Some of us waited for the inevitable RINO in him to emerge — but it never did. Okay, he never followed through on his promise to expel the Illegals, but he did the best he could, trying to impose executive orders aiming to drive out those from certain countries where terrorists are trained and based. His judicial candidates truly aligned with suggestions proffered by the Federalist Society. No Justices Brennan or Souter but true conservatives. His nominations, also on the district judge and appellate circuit judge levels, proved to be hardline conservatives. Trump named solid conservative Supreme Court justices. He was tough on crime, banned critical race theory from being taught in federal programs, encouraged oil drilling, fracking, and building oil and liquid gas pipelines, and exploring in ANWAR. He proved so tough on foreign terrorism that he had Qassem Soleimani and Abu Bakr al-Baghdadi rubbed out, and so much more.
In taking on these targets, Trump made intense media enemies. They aimed, and he remained. Nancy Pelosi even tore up his State of the Union speech, a uniquely well-crafted work. But he left his mark, embedding it in his every idea. Whether Trump gets to run again in 2024 or the Republicans instead run a Mike Pompeo, Mike Pence, Ron DeSantis, Nikki Haley, or other such candidate, it is a different GOP. It no longer is the Koch Brothers and Romneys. The thinkers no longer are the Romneys but the talk radio conservatives, national figures like Sean Hannity, Laura Ingraham, Mark Levin, Sebastian Gorka, and Mark Steyn and the local radio hosts like Nevada’s Alan Stock. There is a new Republican Party. We get real conservatives from whom to choose.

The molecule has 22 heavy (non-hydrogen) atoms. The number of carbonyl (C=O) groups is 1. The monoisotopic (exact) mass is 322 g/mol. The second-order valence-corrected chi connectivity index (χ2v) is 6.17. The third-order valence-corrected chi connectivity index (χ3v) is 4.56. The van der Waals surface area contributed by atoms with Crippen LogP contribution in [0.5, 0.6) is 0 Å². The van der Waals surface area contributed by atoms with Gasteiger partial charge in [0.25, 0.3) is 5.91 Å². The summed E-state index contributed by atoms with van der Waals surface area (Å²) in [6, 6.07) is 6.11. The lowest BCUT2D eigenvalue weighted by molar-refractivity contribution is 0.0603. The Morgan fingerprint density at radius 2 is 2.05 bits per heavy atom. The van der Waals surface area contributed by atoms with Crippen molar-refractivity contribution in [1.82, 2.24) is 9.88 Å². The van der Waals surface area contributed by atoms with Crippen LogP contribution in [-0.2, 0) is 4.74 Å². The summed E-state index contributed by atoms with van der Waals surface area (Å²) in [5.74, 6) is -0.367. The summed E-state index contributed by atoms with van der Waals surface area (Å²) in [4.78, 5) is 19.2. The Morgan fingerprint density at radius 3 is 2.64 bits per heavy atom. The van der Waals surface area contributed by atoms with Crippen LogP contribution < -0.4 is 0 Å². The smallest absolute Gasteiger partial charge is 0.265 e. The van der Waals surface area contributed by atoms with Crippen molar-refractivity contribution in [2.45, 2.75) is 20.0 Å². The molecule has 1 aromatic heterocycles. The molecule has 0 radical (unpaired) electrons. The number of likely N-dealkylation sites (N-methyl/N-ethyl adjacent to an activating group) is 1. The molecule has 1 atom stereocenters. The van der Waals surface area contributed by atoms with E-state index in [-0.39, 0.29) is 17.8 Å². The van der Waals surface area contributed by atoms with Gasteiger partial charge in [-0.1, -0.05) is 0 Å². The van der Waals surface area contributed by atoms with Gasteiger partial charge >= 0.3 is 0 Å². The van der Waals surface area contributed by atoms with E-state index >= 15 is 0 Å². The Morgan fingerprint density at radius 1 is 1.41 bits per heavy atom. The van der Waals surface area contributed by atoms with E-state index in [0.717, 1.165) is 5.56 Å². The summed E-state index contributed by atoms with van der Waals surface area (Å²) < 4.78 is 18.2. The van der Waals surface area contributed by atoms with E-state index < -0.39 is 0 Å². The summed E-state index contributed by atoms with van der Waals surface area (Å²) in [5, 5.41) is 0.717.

We owe Trump so very much for this. He changed the GOP for us, for America. Hopefully, for once and for all.
Rabbi Dov Fischer, Esq., a high-stakes litigation attorney of more than twenty-five years and an adjunct professor of law of more than fifteen years, is rabbi of Young Israel of Orange County, California. His legal career has included serving as Chief Articles Editor of UCLA Law Review, clerking for the Hon. Danny J. Boggs in the United States Court of Appeals for the Sixth Circuit, and then litigating at three of America’s most prominent law firms: JonesDay, Akin Gump, and Baker & Hostetler. In his rabbinical career, Rabbi Fischer has served several terms on the Executive Committee of the Rabbinical Council of America, is Senior Rabbinic Fellow at the Coalition for Jewish Values, has been Vice President of Zionist Organization of America, and has served on regional boards of the American Jewish Committee, B’nai Brith Hillel, and several others. His writings on contemporary political issues have appeared over the years in the Wall Street Journal, the Los Angeles Times, the Jerusalem Post, National Review, American Greatness, The Weekly Standard, and in Jewish media in American and in Israel. A winner of an American Jurisprudence Award in Professional Legal Ethics, Rabbi Fischer also is the author of two books, including General Sharon’s War Against Time Magazine, which covered the Israeli General’s 1980s landmark libel suit.
Action Line: You don’t have to be a Trump voter to recognize that his candidacy and presidency set off a mood change for the GOP, and for America. Keep your eyes on the November midterm elections with me, and see how Trump responds.